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Sun-Watching Observatory Celebrates 20 Stellar Years in Space (Video)

A satellite that has revolutionized scientists' understanding of the sun marked 20 years in space last week.

The Solar and Heliospheric Observatory (SOHO), a joint effort of NASA and the European Space Agency (ESA), launched into solar orbit on Dec. 2, 1995, to study the sun and its influence throughout the solar system. To celebrate the mission, NASA created an awesome video of SOHO's 20 years of sun images.

The spacecraft's mission — which was originally scheduled for just three years, but has been extended numerous times — has been a huge success, team members say. [Amazing Sun Photos from Space]

"SOHO changed the popular view of the sun from a picture of a static, unchanging object in the sky to the dynamic beast it is," Bernhard Fleck, ESA SOHO project scientist at NASA's Goddard Space Flight Center in Greenbelt, Maryland, said in a statement.

This image of a coronal mass ejection, or CME, was taken by NASA’s Solar and Heliospheric Observatory, or SOHO, on March 5, 2013. This event is a halo CME, named for the way the glowing cloud of solar material spreads out in a faint circle around the sun’s disk. Before SOHO discovered the solar tsunamis that often happen in close conjunction with CMEs, scientists generally had no way of knowing if a halo CME was heading directly toward or directly away from Earth. The large, bright spot in the lower right of the image is Venus.
(Image credit: ESA/NASA/SOHO)

SOHO has made a variety of scientific contributions over the years, some of them a bit unexpected; the observatory is the greatest comet hunter of all time, for example, discovering more than 3,000 of the icy objects to date. But SOHO was initially launched to answer three main questions: What is the interior structure of the sun? How fast is the acceleration of the solar wind, the flow of charged particles streaming from the sun? And what causes the extraordinarily high temperatures in the sun’s outer atmosphere, known as the corona?

Data from an instrument onboard the SOHO sun observatory that takes a sort of solar sonogram answered the first question, which in turn helped researchers solve the "solar neutrino problem" — basically, why a certain type of neutrino (a subatomic particle) was not observed as frequently as expected here on Earth, given its predicted abundance on the sun.

"Getting an accurate picture of the interior structure of the sun confirmed our theories about the number of neutrinos it emits," Fleck said. "That proved the solar neutrino problem came from a misunderstanding of neutrinos themselves, not the sun."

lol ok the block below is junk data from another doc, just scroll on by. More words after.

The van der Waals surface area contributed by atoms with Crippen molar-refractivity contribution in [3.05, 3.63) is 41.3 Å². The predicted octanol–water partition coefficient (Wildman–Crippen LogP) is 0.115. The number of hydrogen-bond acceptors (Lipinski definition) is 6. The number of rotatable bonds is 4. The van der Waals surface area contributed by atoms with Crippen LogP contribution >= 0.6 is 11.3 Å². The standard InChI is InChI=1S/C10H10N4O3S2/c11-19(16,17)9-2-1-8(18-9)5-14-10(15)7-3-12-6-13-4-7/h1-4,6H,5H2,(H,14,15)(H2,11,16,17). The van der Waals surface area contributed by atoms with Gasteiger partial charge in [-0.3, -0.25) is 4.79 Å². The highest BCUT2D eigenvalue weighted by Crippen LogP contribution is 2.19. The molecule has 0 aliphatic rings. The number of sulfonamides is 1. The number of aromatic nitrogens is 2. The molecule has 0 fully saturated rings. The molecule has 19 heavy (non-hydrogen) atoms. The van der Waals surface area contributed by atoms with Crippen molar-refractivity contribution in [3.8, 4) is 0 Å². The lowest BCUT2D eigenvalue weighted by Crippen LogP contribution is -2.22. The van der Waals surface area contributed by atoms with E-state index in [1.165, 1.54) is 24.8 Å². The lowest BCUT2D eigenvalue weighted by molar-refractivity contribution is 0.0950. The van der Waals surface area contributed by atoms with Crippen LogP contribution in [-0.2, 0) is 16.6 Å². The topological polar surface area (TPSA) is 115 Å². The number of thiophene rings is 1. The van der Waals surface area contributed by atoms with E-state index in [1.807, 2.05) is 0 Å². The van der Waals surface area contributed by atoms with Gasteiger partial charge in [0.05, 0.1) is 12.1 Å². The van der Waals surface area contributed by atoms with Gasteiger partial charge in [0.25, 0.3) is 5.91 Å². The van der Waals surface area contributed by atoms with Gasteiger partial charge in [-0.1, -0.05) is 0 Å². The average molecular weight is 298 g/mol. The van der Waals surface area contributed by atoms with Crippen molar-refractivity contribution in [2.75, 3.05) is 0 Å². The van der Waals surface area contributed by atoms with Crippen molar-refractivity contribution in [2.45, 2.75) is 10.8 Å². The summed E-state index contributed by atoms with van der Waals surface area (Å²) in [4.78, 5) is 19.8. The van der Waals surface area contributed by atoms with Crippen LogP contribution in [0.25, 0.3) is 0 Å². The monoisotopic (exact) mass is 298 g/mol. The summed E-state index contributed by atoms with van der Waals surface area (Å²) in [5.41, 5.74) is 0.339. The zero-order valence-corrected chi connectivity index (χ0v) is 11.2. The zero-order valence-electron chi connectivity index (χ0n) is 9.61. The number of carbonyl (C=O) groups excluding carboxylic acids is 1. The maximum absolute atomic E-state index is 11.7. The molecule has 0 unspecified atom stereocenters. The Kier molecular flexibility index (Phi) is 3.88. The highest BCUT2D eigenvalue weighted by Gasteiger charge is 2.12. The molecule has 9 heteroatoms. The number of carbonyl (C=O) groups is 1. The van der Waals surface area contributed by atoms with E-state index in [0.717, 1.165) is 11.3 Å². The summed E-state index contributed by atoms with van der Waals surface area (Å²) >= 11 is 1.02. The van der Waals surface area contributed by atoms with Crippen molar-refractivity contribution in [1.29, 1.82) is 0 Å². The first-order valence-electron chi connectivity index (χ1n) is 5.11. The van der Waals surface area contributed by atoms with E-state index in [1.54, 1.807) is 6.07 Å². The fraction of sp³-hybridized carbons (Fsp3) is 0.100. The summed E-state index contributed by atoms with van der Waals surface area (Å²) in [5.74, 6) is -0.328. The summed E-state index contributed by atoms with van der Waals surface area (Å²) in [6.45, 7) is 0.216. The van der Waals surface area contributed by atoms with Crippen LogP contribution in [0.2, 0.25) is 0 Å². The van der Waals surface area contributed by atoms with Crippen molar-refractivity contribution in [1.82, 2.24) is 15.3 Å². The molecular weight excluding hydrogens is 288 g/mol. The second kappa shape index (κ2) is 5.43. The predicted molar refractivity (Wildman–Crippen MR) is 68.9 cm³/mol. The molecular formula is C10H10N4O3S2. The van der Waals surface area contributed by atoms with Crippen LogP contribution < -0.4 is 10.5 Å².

SOHO helped discover that neutrinos can change in type along their journey from the sun, which accounted for the difference between scientists' predictions and observations, NASA officials said.

SOHO also helped scientists learn more about solar wind acceleration. For example, the spacecraft's observations have shown that some of the fastest solar winds are accelerated in "coronal holes" — areas where the sun's magnetic field is open to space.

But as of now, not even SOHO data can why the corona is so hot.

"The corona is incredibly hot, hundreds of times hotter than the layers below," Fleck said. "Since the sun’s source of energy is at the center, on a simple level, we would expect the corona — the outermost layer — to be the coolest."

NASA's Solar Probe Plus mission, planned to launch in 2018, will fly closer to the sun than any spacecraft ever has to investigate this intriguing question further.

SOHO's observations helped lay the foundation for Solar Probe Plus, as well as many other solar missions past and future, NASA officials said.

“SOHO showed us things we’d never seen before, and then we realized we needed more eyes on the sun," Alex Young, a space scientist at NASA Goddard, said in the same statement.

The observatory has also given scientists a better understanding of space weather, including coronal mass ejections (CMEs), giant explosions of solar plasma blasted into space at millions of miles per hour.

"In light of the SOHO data, we realized CMEs are much more common — and more variable throughout the solar cycle — than we thought," Joe Gurman, U.S. project scientist for SOHO at NASA Goddard, said in the statement.

Powerful CMEs that hit Earth can spawn geomagnetic storms, which in turn can ramp up the northern and southern lights and temporarily disrupt GPS navigation and power grids. So SOHO's work has some very down-to-Earth applications.

"Thanks to SOHO, there’s a growing public recognition that we live in the extended atmosphere of a magnetically active star," Gurman said. "And people realize that solar activity can affect Earth."

Follow Kasandra Brabaw on Twitter @KassieBrabaw. Follow us @Spacedotcom, Facebook and Google+. Originally published on Space.com.

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